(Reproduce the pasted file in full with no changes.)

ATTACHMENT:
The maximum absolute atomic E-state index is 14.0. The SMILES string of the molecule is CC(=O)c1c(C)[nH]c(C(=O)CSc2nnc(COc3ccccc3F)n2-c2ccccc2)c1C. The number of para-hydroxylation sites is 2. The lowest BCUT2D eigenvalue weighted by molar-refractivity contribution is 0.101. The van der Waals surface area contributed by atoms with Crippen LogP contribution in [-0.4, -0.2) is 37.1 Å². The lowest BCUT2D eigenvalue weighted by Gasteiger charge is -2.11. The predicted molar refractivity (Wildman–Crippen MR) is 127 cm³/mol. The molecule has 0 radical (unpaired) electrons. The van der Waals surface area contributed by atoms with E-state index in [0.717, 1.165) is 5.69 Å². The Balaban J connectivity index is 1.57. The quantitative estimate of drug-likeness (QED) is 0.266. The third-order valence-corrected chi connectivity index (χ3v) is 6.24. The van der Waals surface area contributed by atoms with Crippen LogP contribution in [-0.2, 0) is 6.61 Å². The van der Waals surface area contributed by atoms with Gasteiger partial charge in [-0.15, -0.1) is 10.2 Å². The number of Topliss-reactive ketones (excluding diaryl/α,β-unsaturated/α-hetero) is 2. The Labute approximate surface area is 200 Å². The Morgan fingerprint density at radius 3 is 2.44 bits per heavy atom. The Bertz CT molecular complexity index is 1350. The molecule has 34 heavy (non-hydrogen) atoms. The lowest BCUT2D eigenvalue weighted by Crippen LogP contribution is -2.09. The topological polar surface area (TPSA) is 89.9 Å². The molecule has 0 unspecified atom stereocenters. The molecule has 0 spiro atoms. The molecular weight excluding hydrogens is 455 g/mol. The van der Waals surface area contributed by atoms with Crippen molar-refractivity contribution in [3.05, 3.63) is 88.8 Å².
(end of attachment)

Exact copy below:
The maximum absolute atomic E-state index is 14.0. The SMILES string of the molecule is CC(=O)c1c(C)[nH]c(C(=O)CSc2nnc(COc3ccccc3F)n2-c2ccccc2)c1C. The number of para-hydroxylation sites is 2. The lowest BCUT2D eigenvalue weighted by molar-refractivity contribution is 0.101. The van der Waals surface area contributed by atoms with Crippen LogP contribution in [-0.4, -0.2) is 37.1 Å². The lowest BCUT2D eigenvalue weighted by Gasteiger charge is -2.11. The predicted molar refractivity (Wildman–Crippen MR) is 127 cm³/mol. The molecule has 0 radical (unpaired) electrons. The van der Waals surface area contributed by atoms with E-state index in [0.717, 1.165) is 5.69 Å². The Balaban J connectivity index is 1.57. The quantitative estimate of drug-likeness (QED) is 0.266. The third-order valence-corrected chi connectivity index (χ3v) is 6.24. The van der Waals surface area contributed by atoms with Crippen LogP contribution in [-0.2, 0) is 6.61 Å². The van der Waals surface area contributed by atoms with Gasteiger partial charge in [-0.15, -0.1) is 10.2 Å². The number of Topliss-reactive ketones (excluding diaryl/α,β-unsaturated/α-hetero) is 2. The Labute approximate surface area is 200 Å². The Morgan fingerprint density at radius 3 is 2.44 bits per heavy atom. The Bertz CT molecular complexity index is 1350. The molecule has 34 heavy (non-hydrogen) atoms. The lowest BCUT2D eigenvalue weighted by Crippen LogP contribution is -2.09. The topological polar surface area (TPSA) is 89.9 Å². The molecule has 0 unspecified atom stereocenters. The molecule has 0 spiro atoms. The molecular weight excluding hydrogens is 455 g/mol. The van der Waals surface area contributed by atoms with Crippen molar-refractivity contribution in [3.05, 3.63) is 88.8 Å².